So the Church of England have published the results of the electronic voting on Women Bishops – no, I’m not linking to it. Motions and questions in the House are being tabled and asked, and there’s lots of opinions from all sides available via Twitter, Facebook, blogs and doubtless other more mysterious social media at a computer or smartphone near you. Some of them are very well thought through, some of them are a bit ranting. SNAFU, in engineering terms. (If you don’t know, google it, but not if the F-word offends.)
I agree that it is not enough to invite everyone to “calm down, dear.” This isn’t a commercial (although it is a dreadful advert for church). And yes, in my darker more selfish moments, I would invite everyone who doesn’t want woman bishops to naff off to a church which doesn’t have them, of the appropriate theological persuasion. But the appropriate response to that is to invite me to naff off to a church which does. This isn’t “my” church, any more than it is “yours”. It’s God’s. And if that hurts me, tough. It isn’t personal, and there are many more people hurting than me from all sides.
In my really dark moments, I might bang on about being a second class priest. But actually my ordained sisters and brothers are all first class priests. I am a first class priest whose ministry is inappropriate in some situations. Think about that. There are some situations where a ministry by someone “Claire shaped (including ‘remarkably fine breasts’)” is the best possible thing. There are some situations that I shouldn’t be allowed near, with or without female attributes. Sometimes “Claire” works, sometimes “AN Other” is far more appropriate.
My worry isn’t the parishioner who wrote “no women bishops, ever” on a post it note, signed it, and then came up to receive Holy Communion at my hands. That, like the voice of opposition, is a reaction to change as much as anything else. My worry isn’t the misogynists who are using this issue to hide their prejudices. If they lose this, they’ll find another way to express their dislike of women. No. My worry is those with deeply held theological beliefs which mean they cannot accept the ordination of women. Or it was. I don’t want to get personal, but there are some good men and women out there, walking closely with God, who love the Church of England just as much as I do. And, this issue aside, we have much in common. And when I see one of those good men being installed by an ordained woman, and not looking totally miserable/angry/dismayed, but smiling and gracious, I have to have hope.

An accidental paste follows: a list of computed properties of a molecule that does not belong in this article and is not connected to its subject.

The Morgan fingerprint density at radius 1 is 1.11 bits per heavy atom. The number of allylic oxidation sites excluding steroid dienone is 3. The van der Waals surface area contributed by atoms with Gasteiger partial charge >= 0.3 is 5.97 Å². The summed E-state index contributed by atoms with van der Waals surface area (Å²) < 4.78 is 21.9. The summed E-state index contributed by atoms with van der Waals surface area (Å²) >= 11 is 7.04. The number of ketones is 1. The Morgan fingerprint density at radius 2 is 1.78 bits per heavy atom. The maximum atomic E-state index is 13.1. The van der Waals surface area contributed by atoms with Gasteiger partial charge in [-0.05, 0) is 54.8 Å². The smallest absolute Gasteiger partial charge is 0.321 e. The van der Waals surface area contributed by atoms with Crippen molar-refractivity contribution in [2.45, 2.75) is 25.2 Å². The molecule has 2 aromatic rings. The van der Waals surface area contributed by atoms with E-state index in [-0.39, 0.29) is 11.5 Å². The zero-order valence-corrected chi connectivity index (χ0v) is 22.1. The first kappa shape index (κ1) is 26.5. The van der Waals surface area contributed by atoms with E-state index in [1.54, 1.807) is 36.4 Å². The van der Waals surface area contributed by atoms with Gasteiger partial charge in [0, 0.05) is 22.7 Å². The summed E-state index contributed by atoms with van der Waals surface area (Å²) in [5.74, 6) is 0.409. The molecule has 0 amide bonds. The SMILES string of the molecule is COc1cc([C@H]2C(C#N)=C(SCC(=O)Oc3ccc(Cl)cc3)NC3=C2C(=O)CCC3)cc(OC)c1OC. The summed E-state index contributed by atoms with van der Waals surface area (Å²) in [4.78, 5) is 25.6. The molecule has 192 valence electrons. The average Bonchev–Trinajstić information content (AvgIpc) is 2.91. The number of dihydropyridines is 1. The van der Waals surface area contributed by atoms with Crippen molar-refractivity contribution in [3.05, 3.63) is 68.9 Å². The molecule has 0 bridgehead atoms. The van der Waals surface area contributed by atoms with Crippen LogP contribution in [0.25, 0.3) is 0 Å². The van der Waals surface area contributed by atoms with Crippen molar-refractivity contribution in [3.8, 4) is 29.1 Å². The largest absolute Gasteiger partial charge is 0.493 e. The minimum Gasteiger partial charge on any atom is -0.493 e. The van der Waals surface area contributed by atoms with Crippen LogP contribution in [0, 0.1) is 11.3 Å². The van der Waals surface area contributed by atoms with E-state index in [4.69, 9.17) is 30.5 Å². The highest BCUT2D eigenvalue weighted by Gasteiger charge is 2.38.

Because I don’t want to get personal, but it is in the up close and personal that relationship happens. It’s in the up close and personal that we learn about each other. And the more up close and personal we get with our fellow humans, the more we learn about them and ourselves, about our shared humanity and our shared view of divinity.
No, I’m not trying to be nice. Believe me, I’m many things, but nice isn’t one of them. What I want (gosh look how long it took before I said that!) is to be part of a debate. A gracious, sensible kind debate, which acknowledges God’s calling to all Christians. If that means bringing my anger and pain and sharing that with others, then fine. But we have to move past anger sooner or later, because this is not our church, it’s God’s, meant to be a fit bride for Christ.
I have said before and I repeat, I don’t think legislation of any kind is the answer. I wouldn’t have Resolutions A,B or C and I would have bishops. But I am comfortable that in some places, I’m just not the best person to minister, and I am happy to exist in a Church which allows people to say that. But not without plenty of dialogue and up close, personal experience on which people can base their decision.